“People are looking for good news and are prepared to see the better side of things if you give them the chance.”
Rodney Fitch, founder of retail design company Fitch and also an independent consultant, says: “There are two parts to 2010. The first is the bit that has to do with promotions and opportunities. So taking advantage of events, whether it’s sport or culture, has to be done, because this year is going to be very tough.” He adds: “It’s also worth noting there’s research that shows women in particular are very event-driven, so against a tougher background promotions will be incredibly important.”
Fitch makes the point that on the other hand trust and value will also be key messages that retailers and brands will have to press home if they are to weather what he anticipates to be the coming storm. “In election year, putting the trust message across matters.
When I did a presentation last year that looked at consumer views of 12 institutions, politicians were at the bottom, while Tesco was the most trusted,” he says.
If Fitch is correct, this looks like good news for retailers and brands - trust levels tend to be higher than that afforded to politicians. There is, of course, the matter of how you build this trust and this is likely to vary from retailer to retailer or brand to brand.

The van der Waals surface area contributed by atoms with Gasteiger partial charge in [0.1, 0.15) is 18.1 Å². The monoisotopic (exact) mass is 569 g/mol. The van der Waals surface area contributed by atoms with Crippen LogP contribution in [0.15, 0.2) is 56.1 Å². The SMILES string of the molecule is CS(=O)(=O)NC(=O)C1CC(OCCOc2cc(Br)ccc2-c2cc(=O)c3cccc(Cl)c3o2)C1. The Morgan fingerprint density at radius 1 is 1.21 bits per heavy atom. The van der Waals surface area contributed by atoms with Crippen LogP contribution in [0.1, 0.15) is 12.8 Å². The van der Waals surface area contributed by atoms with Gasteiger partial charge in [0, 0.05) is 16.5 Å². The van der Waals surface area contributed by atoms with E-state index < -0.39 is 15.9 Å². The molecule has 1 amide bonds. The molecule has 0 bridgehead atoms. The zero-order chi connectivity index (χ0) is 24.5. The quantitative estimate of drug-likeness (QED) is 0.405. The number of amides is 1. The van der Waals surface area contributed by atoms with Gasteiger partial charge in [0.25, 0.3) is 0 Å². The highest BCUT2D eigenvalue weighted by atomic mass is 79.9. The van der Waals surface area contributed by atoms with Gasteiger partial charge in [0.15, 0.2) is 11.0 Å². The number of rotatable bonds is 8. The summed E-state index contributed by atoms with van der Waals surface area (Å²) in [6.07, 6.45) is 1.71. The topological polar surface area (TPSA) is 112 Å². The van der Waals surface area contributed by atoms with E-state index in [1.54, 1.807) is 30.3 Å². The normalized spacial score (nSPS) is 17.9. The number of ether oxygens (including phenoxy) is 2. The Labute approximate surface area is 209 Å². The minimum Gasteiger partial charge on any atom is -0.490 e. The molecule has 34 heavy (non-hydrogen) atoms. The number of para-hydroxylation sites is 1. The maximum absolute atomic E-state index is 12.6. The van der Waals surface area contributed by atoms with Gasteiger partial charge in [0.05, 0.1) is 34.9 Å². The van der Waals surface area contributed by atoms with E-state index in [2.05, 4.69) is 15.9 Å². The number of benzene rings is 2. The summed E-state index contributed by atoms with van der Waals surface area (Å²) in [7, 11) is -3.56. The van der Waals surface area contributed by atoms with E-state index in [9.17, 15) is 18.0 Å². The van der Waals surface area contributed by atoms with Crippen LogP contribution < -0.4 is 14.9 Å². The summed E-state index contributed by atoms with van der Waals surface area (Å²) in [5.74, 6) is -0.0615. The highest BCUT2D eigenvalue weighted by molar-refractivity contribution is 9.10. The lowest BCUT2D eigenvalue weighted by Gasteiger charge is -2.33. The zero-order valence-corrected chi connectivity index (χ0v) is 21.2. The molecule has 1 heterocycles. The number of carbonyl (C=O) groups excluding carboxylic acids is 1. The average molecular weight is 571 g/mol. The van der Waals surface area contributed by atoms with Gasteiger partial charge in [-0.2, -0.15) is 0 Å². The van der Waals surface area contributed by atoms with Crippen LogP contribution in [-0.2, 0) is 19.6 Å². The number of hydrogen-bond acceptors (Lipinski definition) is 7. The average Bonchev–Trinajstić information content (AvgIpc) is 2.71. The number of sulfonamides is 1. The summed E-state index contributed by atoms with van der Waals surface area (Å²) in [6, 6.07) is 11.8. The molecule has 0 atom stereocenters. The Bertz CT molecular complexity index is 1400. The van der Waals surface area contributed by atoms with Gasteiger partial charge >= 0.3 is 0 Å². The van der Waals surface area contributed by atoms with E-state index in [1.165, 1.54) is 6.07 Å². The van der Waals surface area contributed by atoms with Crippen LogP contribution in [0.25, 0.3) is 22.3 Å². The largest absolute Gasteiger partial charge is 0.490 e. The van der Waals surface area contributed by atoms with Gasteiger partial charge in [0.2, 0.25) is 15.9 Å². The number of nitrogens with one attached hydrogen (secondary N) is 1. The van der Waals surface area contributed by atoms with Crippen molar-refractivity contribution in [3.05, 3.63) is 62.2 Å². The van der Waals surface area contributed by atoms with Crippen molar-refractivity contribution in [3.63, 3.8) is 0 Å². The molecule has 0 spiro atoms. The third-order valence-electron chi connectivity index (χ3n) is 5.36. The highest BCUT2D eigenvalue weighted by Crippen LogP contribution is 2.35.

Trust also dovetails with the green and ethical agenda, which, in spite of its being more or less a given for many retailers, continues to be considered a point of difference by some. For fashion retailers, the ethical agenda has proved to have a sting in the tail from time to time and there is a sense perhaps that it might best be left alone.
The ethical agenda
Robert Clark, senior partner at business intelligence firm Retail Knowledge Bank, recognises the danger but says it remains an opportunity for small and medium-sized retailers. “Labour conditions have been an issue for fashion retailers as far as ethical messages are concerned, but I still think there is ground to be won. So far, green has been for the biggest retailers. For the smaller players, if they can team up with charities and perhaps be seen to be active with projects overseas, that could give them an in with consumers.”